The Wa, an autonomous ethnic minority living in the rugged hills of northeastern Myanmar, are open and clear that they have no intention to break away from the national union.
The Wa Self-Administered Division, as their territory is officially known, is a self-governing buffer state between Myanmar and China with its own courts, schools, hospitals and even a modern TV news station.
Besides the native Wa language, many speak Chinese while only a few are fluent in the country’s main Bamar language. The Chinese yuan, not the Myanmar kyat, is the currency of choice in shops and marketplaces. Mobile phones and the internet are linked to Chinese, not Myanmar, networks.
The Wa state’s main city, Panghsang, also known as Pangkham, is a showcase of prosperity in the middle of a region stuck in conflict-ridden underdevelopment and poverty. And it is here that the fate of Myanmar’s hamstrung yet crucial peace process will most likely be decided.
In the 1970s and 1980s, the area was controlled by the insurgent Communist Party of Burma (CPB). But, in 1989, the mostly Wa hill-tribe rank-and-file of its army mutinied and drove their orthodox Maoist Myanmar leaders into exile in China. Communism was purged and local Wa nationalism took its place.
The Wa language, culture and traditions saw a sort of renaissance and have since been cultivated and promoted through the educational institutions that the new Wa-led administration run in the area.
The 1989 mutiny gave birth to the new United Wa State Army (UWSA), which has over the years acquired modern weaponry from China, though earmarked only to defend its area and not wage war against the Myanmar government.
That same year, the Wa made peace with the Myanmar military, though not through any written accord, as media and academic journals have erroneously reported, but rather through an oral agreement with central authorities.
The outcome, 30 years later, is an isolated area of tranquility and prosperity in a wider region long-wracked by war and blighted by poverty. Dismissed for years by Western officials and other observers as a drug-trafficking cartel, the UWSA has more recently emerged as a central political actor in Myanmar’s pivotal peace process.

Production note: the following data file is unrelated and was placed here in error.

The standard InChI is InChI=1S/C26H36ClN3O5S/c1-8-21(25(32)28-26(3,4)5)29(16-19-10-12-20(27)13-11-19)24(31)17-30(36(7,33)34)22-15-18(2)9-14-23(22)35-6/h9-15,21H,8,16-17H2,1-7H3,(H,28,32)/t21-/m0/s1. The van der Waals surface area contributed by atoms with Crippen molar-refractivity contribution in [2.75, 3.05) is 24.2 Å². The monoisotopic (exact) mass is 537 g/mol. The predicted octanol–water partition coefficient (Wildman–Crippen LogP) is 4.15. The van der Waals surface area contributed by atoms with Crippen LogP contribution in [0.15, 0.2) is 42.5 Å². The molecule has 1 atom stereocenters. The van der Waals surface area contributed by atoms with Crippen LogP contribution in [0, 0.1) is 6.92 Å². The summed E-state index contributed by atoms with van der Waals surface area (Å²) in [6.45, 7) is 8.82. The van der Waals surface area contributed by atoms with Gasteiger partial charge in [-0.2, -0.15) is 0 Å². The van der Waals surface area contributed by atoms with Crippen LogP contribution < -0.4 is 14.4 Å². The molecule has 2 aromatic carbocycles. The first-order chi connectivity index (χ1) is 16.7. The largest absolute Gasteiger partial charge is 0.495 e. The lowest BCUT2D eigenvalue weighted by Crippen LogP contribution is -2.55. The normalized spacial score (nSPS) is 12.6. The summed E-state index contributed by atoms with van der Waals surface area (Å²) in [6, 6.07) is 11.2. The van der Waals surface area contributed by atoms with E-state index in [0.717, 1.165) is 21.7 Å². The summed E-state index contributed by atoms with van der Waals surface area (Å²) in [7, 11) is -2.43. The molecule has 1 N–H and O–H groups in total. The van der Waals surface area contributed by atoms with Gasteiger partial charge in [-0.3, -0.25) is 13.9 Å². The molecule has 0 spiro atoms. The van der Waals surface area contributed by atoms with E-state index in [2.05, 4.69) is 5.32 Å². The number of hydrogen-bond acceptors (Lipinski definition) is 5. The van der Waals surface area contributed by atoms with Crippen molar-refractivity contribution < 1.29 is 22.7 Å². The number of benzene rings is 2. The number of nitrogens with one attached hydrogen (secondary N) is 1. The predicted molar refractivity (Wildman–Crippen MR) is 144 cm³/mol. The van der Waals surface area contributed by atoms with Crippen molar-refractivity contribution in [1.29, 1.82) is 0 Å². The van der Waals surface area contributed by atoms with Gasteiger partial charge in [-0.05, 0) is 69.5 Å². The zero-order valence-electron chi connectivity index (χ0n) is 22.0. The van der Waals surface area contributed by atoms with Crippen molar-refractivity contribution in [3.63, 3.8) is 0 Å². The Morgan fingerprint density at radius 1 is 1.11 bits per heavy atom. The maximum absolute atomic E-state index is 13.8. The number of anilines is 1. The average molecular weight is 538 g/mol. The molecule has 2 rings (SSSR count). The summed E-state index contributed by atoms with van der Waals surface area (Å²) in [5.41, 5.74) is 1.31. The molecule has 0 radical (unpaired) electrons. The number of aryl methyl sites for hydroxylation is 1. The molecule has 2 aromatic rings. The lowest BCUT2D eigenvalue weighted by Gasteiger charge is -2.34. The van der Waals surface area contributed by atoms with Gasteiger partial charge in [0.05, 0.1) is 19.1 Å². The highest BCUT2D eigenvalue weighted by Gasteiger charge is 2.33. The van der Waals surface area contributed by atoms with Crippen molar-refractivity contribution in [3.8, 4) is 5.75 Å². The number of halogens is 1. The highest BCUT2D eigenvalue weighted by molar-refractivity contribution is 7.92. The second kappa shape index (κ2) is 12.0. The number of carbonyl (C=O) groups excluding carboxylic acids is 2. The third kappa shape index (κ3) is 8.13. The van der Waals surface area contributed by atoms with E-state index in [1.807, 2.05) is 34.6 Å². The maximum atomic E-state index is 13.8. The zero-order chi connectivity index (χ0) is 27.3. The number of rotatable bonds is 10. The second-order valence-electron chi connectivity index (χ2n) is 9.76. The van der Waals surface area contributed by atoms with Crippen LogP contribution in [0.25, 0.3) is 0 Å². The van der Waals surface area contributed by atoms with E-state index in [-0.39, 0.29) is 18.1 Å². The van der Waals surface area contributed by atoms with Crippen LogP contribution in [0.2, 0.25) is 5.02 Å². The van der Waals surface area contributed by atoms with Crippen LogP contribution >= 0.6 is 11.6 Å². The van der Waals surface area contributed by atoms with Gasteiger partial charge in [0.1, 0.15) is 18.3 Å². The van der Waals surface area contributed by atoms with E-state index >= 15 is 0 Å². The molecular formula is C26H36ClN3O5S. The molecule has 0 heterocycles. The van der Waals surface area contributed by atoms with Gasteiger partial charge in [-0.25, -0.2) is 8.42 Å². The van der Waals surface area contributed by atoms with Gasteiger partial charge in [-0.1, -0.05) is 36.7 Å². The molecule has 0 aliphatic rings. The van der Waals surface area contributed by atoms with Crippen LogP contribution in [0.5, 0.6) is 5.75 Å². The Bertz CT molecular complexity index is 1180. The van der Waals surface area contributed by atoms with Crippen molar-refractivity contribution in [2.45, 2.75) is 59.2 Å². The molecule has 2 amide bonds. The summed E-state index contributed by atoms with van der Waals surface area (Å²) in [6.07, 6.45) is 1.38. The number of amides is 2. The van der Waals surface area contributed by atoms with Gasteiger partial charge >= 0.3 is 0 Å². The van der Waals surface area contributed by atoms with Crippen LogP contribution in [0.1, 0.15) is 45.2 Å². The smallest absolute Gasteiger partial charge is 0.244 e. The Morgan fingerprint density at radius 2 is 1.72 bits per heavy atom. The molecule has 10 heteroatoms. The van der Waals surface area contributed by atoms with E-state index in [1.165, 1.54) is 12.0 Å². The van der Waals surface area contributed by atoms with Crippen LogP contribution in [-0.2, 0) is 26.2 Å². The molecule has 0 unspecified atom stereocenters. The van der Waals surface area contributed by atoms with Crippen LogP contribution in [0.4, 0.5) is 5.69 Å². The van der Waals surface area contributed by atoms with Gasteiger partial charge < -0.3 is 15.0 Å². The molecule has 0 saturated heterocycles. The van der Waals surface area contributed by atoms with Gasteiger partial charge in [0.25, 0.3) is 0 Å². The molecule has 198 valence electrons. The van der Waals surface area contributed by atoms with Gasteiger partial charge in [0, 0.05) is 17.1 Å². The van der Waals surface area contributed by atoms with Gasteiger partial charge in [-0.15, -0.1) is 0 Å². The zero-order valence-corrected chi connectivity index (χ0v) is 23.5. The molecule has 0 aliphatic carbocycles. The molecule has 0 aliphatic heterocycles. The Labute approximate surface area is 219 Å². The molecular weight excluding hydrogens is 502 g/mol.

It is the leader of the seven-member Federal Political Negotiation and Consultative Committee (FPNCC), comprised of the Kachin Independence Army (KIA), the Ta’ang National Liberation Army among the Palaung, the Myanmar National Democratic Alliance Army in Kokang, the Arakan Army, the Shan State Army of the Shan State Progress Party, and the National Democratic Alliance Army in the hill north of Kengtung, east of the Wa’s area.
Together, the groups represent over 80% of the fighters in Myanmar’s many ethnic resistance armies. Although the UWSA is not in active conflict with Myanmar’s armed forces, or Tatmadaw, it has impacted the battlefield by providing its rebel allies with arms and ammunition.
For historical reasons — the Chinese may even have encouraged the Wa to mutiny in 1989 because they, too, had tired of the CPB’s old, orthodox cadres — the UWSA and its political wing, the United Wa State Party (UWSP), have close ties to China.
In recent years, Beijing’s interlocutors have managed to outmaneuver all other foreign players in Myanmar’s stillborn peace process, an undertaking launched by then president Thein Sein shortly after he assumed office in 2011 and continued by Aung San Suu Kyi’s administration.
The UWSA, more than any other ethnic armed organization, thus holds the key to any peace progress between ethnic armed groups and the government. It is also provides a potential autonomous model for other ethnic areas that have suffered from decades of debilitating civil war.
The Wa can and do boast of a successful governance and development. Xiao Minlaing, vice chairman of the Wa administration and number two in the UWSP, told this writer that the Wa-administered area adjacent to China measures 13,000 square kilometers with an additional less-defined southern area along the Thai border.
Around 600,000 people live under its administration, of whom 100,000 are migrant workers from China or other parts of Myanmar. Day-to-day affairs are run by 12 ministries and other administrative bodies while the UWSA maintains ten protective brigades, four in the north, five in the south and an additional artillery regiment. Local militia forces also help to protect the territory.
Xiao would not say how many troops the UWSA has under arms — “that is a secret”, he said — but did reveal the Wa police force has 2,500 uniformed officers.
Outside observers often put the UWSA’s strength at anywhere between 20,000-30,000 soldiers, while its arsenal of Chinese surface-to-air missiles, heavy artillery and armored fighting vehicles is the envy of other ethnic armed groups.
The Wa’s top leader, Bao Youxiang, serves concurrently as chairman of the administration, general secretary of the party and commander-in-chief of the army.